I’ve been having difficulty with the information (advertising) contained in the emails I automatically receive because I purchased the book, The Wahls Protocol. I seriously wonder at the wisdom of advising people to eat corn chips as a vehicle for kale as does one of her recipes. I wanted to read the book, but I was now having serious reservations. I thought it might be prudent to begin with the table of contents where I found that there are actually three levels to her diet. Reviewing levels of diet left me unimpressed. Again, in my opinion, she’s trying to make it easy or convenient for people (eg actually allowing food items to make it “easier to socialize”), but those caveats could cost them success caused by inflammation due to the foods she’s allowing.

About this time, I found the Zamboni citation. Zamboni is the man who believes that chronic cerebrospinal venous insufficiency (CCSVI) is a primary contributing factor in MS. Oh boy. Unfounded “science” used to reinforce eating sulfur-rich vegetables to support blood-vessel health. I’m all for supporting blood-vessel health whatever your current status may be, but why bother with the nod to Zamboni? Hello?

Later in the book she clearly states that she doesn’t advise undergoing Zamboni’s CCSVI surgical procedure because, “…I expect that if the underlying environmental factors are not addressed, the benefits will likely not be permanent.” This statement, however, did nothing to assure me that she recognized the scientific flaws in the hypothesis itself. It was clear I was now not going to believe anything she said. How can I when I don’t trust her judgment?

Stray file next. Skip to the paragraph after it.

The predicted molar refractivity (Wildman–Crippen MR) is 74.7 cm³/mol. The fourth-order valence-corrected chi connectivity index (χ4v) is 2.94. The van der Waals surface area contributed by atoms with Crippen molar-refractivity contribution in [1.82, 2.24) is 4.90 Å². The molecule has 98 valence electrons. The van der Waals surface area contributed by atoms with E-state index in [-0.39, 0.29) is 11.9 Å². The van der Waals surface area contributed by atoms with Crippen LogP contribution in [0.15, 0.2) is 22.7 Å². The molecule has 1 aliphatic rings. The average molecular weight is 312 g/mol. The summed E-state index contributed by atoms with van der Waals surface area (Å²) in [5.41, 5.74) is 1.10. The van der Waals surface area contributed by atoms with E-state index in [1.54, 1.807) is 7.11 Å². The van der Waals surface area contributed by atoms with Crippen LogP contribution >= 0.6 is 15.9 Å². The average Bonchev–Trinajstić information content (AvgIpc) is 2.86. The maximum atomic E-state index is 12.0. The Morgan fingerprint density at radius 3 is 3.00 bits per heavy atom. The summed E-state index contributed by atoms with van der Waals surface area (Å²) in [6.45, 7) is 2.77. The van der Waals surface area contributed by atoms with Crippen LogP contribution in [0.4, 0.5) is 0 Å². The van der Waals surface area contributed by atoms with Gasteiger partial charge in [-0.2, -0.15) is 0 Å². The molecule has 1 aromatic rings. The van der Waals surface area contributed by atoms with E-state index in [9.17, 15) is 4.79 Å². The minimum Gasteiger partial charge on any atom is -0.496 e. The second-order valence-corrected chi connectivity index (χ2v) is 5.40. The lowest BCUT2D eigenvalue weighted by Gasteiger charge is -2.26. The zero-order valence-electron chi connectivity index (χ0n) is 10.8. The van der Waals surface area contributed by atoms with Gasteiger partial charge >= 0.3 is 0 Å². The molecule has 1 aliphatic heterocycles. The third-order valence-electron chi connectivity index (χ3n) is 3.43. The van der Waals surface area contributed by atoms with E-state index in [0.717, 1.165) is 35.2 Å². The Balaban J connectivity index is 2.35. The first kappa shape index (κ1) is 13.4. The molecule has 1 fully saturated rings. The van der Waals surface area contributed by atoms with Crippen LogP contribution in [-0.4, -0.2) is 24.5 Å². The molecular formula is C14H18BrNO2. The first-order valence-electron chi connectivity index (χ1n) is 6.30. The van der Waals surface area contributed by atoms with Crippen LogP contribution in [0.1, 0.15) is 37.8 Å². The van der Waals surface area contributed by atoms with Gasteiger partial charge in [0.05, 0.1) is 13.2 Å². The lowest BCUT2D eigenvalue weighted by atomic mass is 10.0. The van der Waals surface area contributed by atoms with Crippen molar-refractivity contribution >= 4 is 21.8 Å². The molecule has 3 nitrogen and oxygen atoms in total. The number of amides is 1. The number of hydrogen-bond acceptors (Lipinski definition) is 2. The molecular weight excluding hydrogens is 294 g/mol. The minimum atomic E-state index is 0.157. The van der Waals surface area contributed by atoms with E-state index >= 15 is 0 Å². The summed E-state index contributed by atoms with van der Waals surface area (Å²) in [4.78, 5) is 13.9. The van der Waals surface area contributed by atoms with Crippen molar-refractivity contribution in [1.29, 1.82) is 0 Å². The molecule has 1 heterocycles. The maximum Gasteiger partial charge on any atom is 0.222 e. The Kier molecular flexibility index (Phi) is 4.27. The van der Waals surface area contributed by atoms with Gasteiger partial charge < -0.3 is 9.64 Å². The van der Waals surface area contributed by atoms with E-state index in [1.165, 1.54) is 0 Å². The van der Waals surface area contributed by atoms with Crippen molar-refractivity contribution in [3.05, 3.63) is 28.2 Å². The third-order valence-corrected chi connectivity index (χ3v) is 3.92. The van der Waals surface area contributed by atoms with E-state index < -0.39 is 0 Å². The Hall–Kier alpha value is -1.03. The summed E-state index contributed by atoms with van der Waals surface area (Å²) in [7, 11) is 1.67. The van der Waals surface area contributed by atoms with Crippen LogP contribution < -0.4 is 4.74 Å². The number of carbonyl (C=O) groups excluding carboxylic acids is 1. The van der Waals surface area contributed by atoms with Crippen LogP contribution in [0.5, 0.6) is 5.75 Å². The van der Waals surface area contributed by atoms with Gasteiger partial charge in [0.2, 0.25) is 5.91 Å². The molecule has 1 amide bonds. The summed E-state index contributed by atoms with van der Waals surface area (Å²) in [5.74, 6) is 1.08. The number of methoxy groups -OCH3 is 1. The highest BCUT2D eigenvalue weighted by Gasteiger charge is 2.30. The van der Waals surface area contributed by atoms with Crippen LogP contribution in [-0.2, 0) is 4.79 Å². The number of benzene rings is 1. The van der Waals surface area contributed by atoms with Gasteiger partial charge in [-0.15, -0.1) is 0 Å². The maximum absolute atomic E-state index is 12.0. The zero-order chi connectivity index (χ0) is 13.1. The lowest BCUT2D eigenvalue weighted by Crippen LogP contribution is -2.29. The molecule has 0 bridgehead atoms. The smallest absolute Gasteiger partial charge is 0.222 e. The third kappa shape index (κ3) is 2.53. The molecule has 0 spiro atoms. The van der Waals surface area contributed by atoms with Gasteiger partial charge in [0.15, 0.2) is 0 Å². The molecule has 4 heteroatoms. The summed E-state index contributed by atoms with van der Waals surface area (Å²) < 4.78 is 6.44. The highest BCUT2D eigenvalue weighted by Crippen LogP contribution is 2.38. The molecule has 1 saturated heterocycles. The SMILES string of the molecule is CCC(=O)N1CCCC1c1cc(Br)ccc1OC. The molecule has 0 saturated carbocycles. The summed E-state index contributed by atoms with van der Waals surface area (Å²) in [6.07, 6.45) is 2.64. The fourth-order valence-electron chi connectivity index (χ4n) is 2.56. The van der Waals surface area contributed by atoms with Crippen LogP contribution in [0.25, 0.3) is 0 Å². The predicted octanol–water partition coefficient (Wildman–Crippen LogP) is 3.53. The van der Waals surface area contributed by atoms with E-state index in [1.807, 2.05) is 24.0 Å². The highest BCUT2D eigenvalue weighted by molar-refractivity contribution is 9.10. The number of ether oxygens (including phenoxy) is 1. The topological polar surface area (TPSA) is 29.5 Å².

Traditional medicine tends to be one size fits all; you have this symptom, we give you this drug. She is selling her approach as not the same, but in essence it is. It doesn’t address the genetic differences of each person reading her book and following her diet. For instance, had I tried her approach, it would not have worked because of the specific genetic defects and allergies I possess. I would not have decreased my inflammation, fixed my leaky gut, or addressed fungal dysbiosis and the population of bad bacteria just to name a few items.

She’s trying to be a functional medicine MD in a book without all the data on each individual to cater to their specific needs. I seriously hope that changing their diets, even minimally, will help some of her readers. I’m pretty sure, however, that there will be some disappointed desperate people.

Bottom line: See a functional medicine MD. Find out what you’re allergic to and what causes inflammation. Find out the status of your gut health.

Extra credit:
A Controversial ‘Cure’ for M.S.
New Study Casts Doubt on CCSVI as the Cause of Multiple Sclerosis

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